By noon, the winch had pulled out 12 refrigerator-sized sacks of goods. Abu Wahda said the 1-yard-high passage under Gaza’s soft sands was not fully reinforced yet and was dangerous for his eight workers currently underground shuttling the cargo from the Egyptian side.
“But the worst danger comes from the sky, if they bomb again,” he said. A youth was posted nearby to watch for Israeli planes.
said Thursday that Israel is willing to reopen hostilities if the bombings weren’t enough to stop the smuggling.
“If we need to do additional military operations to stop smuggling, it will be done,” she told Israel Radio. “Israel reserves the right to act against smuggling, period.”
Ending the smuggling — along with stopping Hamas rocket fire on southern Israel — was a key Israeli objective for its offensive, which killed 1,285 Palestinians, most of them civilians, the Palestinian Center for Human Rights counted.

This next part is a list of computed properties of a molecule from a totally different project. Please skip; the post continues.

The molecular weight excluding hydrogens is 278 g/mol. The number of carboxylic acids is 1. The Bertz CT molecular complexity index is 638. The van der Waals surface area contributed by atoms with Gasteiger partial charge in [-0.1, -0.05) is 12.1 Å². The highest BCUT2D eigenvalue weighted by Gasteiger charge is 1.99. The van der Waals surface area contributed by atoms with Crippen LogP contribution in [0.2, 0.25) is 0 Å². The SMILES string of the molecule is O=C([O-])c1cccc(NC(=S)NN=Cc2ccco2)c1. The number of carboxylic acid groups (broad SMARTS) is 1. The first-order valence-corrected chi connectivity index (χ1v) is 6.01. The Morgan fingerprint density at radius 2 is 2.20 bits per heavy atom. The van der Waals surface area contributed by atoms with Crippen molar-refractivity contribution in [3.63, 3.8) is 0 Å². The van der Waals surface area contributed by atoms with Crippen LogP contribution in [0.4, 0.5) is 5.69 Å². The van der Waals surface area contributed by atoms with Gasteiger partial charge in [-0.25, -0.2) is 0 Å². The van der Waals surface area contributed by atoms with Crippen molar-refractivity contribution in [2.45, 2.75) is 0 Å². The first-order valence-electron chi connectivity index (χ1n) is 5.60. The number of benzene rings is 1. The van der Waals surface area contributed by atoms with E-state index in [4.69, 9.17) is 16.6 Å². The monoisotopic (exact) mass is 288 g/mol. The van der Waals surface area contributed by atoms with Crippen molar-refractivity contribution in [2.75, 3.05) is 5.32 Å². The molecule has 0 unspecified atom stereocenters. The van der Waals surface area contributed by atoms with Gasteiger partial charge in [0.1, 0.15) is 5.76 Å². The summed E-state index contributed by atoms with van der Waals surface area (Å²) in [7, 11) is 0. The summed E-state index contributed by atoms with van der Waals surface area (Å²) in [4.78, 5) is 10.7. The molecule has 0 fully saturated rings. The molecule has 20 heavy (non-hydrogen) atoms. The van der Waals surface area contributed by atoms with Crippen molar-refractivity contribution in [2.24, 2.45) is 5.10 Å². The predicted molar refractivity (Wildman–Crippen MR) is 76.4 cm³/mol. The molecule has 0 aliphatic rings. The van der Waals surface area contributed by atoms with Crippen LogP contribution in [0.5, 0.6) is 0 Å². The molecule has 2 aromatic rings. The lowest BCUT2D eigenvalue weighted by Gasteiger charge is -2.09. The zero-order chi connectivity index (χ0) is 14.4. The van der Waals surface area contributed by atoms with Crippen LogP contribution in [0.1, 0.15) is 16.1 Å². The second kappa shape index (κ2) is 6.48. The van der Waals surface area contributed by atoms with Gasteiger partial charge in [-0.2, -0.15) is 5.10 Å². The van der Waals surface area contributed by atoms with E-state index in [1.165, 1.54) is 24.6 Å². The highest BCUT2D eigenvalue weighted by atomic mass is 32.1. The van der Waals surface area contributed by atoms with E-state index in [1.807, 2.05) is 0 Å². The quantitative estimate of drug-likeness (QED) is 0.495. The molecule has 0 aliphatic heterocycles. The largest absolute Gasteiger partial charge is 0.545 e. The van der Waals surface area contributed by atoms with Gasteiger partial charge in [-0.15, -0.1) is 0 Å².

The Israeli military said it destroyed 60 percent to 70 percent of the tunnels before Sunday’s cease-fire. Israel estimates there were about 300 tunnels before the offensive.
Smugglers in , a southern Gaza border town where nearly all the tunnels are dug, told The Associated Press that there had been about 1,000 tunnels operating before the bombardment, and that up to 90 percent of them were destroyed.
Most of the tunnels were dug after Israel and Egypt sealed off Gaza following Hamas’ violent takeover in June 2007.